pulmonary embolism, DVT, right leg pain, as well as
“acute hypoxic respiratory failure[.]” R. 468.
Dr. Katherine Anderson subsequently conducted a follow-up
evaluation of Ms. Barrett on March 16, 2012, noting that Ms.
Barrett had “[w]armth and heat and swelling over her
right calf.” R. 441- 42. Her pulmonary exam, however,
came back clear. R. 442.
to the record, Ms. Barrett next received medical care on
August 8, 2012. R. 297. During this visit, Ms. Barrett once
again complained of pain and swelling in her right leg.
Id. Her examination, however, revealed that she did
not have any acute changes in her lower extremity, nor did
she have any motor or sensory deficit. R. 298-99. It
nonetheless revealed that plaintiff was obese with a body
mass index (“BMI”) of 37 at that time. R. 298.
Ms. Barrett was subsequently sent home in “good
Barrett again saw Dr. Anderson again on December 14, 2012. R.
375. This time, Ms. Barrett reported aches and pains while
“she is down on the floor for 30 minutes playing with
her daughter” and that she had “increased
swelling in her right lower extremity.” Id.
She nevertheless reported “stay[ing] fairly active
walking her child, ” and that she “gets out and
about.” Id. Ms. Barrett also reported no chest
pain during this visit. Id. Dr. Anderson
nevertheless noted that, based on her medical history, Ms.
Barrett had “[r]ecurrent DVTs in [her] . . . right
lower extremity with pain and swelling if [she] . . . does
not elevate her legs frequently.” R. 375.
March 29, 2013 through April 1, 2013 Ms. Barrett was once
again hospitalized, this time for upper GI bleeding.
See R. 264. She again saw Dr. Anderson before being
discharged on April 2, 2013. R. 353. At that time, Dr.
Anderson revised Ms. Barrett's Temporary Assistance for
Needy Families (“TANF”) paperwork “to state
[that claimant] . . . was unable to tolerate more than 20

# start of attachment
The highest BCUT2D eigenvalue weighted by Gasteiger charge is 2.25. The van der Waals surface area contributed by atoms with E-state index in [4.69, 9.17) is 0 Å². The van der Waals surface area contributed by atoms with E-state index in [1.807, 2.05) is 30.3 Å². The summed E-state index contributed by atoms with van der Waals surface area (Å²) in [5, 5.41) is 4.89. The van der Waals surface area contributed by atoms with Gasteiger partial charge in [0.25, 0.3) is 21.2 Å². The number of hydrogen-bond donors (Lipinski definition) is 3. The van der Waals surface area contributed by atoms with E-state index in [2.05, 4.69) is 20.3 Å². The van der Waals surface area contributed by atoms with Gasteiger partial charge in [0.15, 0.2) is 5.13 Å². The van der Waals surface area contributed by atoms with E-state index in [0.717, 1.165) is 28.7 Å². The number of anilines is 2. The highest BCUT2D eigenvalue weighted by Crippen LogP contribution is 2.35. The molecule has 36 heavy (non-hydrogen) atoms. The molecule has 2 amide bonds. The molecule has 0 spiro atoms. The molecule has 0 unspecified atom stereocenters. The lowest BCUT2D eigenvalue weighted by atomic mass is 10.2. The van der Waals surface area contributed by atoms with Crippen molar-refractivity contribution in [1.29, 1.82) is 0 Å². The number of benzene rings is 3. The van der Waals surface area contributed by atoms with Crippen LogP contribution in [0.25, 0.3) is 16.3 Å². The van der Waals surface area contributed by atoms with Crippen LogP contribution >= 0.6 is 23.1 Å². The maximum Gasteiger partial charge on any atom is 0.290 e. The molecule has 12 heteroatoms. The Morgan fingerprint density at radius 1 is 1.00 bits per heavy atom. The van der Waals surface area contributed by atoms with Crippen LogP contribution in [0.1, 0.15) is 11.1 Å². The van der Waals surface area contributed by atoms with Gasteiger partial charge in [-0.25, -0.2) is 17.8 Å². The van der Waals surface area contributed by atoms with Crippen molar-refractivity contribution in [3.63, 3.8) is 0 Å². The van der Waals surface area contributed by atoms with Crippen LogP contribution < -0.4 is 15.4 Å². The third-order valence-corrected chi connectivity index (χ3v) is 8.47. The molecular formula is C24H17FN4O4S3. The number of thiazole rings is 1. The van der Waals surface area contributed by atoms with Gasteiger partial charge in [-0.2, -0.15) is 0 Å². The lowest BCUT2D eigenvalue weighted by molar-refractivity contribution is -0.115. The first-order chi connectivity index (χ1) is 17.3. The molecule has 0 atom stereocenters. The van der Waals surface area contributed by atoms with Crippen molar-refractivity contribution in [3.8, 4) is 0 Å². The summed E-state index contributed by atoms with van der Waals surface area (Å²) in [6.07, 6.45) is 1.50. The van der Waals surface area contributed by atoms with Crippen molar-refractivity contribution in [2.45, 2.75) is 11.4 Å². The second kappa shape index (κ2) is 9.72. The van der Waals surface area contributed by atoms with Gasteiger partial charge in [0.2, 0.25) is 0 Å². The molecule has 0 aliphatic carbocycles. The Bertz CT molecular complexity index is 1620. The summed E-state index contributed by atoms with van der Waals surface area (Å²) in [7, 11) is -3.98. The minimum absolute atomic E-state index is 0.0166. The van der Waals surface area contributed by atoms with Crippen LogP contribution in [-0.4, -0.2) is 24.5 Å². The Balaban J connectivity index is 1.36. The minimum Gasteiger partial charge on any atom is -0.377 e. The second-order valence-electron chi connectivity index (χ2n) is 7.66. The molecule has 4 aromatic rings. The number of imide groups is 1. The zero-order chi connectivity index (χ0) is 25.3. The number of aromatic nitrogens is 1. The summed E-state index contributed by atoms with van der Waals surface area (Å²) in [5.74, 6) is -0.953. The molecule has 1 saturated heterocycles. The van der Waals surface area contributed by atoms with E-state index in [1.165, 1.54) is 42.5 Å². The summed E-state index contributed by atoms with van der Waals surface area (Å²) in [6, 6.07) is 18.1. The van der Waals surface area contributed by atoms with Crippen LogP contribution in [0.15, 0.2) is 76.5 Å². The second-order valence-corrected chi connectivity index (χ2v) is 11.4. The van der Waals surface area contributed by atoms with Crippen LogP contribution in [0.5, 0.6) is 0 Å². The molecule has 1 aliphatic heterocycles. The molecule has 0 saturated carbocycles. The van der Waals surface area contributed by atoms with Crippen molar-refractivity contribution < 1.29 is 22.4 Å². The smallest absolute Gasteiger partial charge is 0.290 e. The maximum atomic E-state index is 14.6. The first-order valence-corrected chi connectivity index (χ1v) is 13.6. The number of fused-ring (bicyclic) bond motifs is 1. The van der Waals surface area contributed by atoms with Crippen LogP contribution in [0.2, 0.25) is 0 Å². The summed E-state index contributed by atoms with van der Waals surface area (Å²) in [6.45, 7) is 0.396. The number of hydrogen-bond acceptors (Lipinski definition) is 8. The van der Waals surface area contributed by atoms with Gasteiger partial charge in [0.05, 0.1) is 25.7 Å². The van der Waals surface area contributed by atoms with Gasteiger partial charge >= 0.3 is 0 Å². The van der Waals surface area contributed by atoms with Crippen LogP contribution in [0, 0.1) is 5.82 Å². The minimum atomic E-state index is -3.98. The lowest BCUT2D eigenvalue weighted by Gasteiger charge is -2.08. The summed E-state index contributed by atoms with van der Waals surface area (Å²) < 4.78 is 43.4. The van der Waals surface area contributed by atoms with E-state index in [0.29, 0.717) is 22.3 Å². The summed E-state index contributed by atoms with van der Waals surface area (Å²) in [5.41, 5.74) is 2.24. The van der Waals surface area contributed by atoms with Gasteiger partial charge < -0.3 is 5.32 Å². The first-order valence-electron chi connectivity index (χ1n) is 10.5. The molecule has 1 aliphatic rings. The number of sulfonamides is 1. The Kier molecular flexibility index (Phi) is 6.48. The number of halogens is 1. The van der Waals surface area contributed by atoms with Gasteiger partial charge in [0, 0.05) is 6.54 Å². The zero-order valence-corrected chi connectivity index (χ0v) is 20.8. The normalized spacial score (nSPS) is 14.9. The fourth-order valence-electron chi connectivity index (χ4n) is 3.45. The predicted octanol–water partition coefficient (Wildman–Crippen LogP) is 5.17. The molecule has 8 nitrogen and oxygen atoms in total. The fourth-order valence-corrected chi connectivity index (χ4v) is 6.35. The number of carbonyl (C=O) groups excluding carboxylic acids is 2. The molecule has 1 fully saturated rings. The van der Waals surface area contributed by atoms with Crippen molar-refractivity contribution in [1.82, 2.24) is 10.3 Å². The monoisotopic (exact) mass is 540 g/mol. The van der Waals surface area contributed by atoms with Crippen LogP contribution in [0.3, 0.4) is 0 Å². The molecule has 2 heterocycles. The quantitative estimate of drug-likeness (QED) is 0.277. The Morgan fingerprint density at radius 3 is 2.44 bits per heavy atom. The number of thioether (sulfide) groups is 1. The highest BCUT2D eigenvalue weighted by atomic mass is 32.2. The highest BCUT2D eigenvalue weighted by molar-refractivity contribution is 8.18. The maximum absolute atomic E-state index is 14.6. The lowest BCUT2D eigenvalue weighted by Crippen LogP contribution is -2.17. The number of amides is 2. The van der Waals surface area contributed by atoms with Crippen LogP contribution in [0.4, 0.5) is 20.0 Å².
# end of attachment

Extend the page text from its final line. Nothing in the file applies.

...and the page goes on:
hours [of work] per week” due to this recent
hospitalization. See R. 353. Dr. Anderson also
devised a plan to deal with Ms. Barrett's upper GI
bleeding, stress, and other conditions. Id.
Anderson then saw plaintiff several months later on June 21,
2013. R. 502. During this visit, Dr. Anderson noted that
plaintiff had “a warm, tender area in her leg.”
Id. Dr. Anderson recommended lidocaine for
plaintiff's pain, also referring her to pool therapy for
exercise. Id. Her BMI at this time was reported to
be 39.4. R. 503. Later that same year on October 29, 2013 Ms.
Barrett again sought medical attention, reporting nausea and
abdominal cramping. R. 512. Dr. Anderson's physical
evaluation of plaintiff during this visit revealed that
plaintiff's cardiovascular signs were normal, but that
she had “[m]ild left upper quadrant tenderness to deep
palpation.” Id. In an addendum to Dr.
Anderson's clinical notes, she noted that Ms.
Barrett's international normalized ratio
(“INR”)-a measurement related to blood
clotting-was “extremely elevated[, ]” which meant
that plaintiff's blood was very thin and that she should
stop taking her anticoagulant medication. R. 513.
this same time plaintiff underwent a psychological
examination with Debra Grote, Ph.D. R. 493-98. Dr. Grote
noted that plaintiff had a low average intelligence, a
learning disorder, and a depressive disorder with
intermittent, but not current, depression. Id. Dr.
Grote subsequently gave her opinion that plaintiff would
“unlikely” be able to “obtain and regain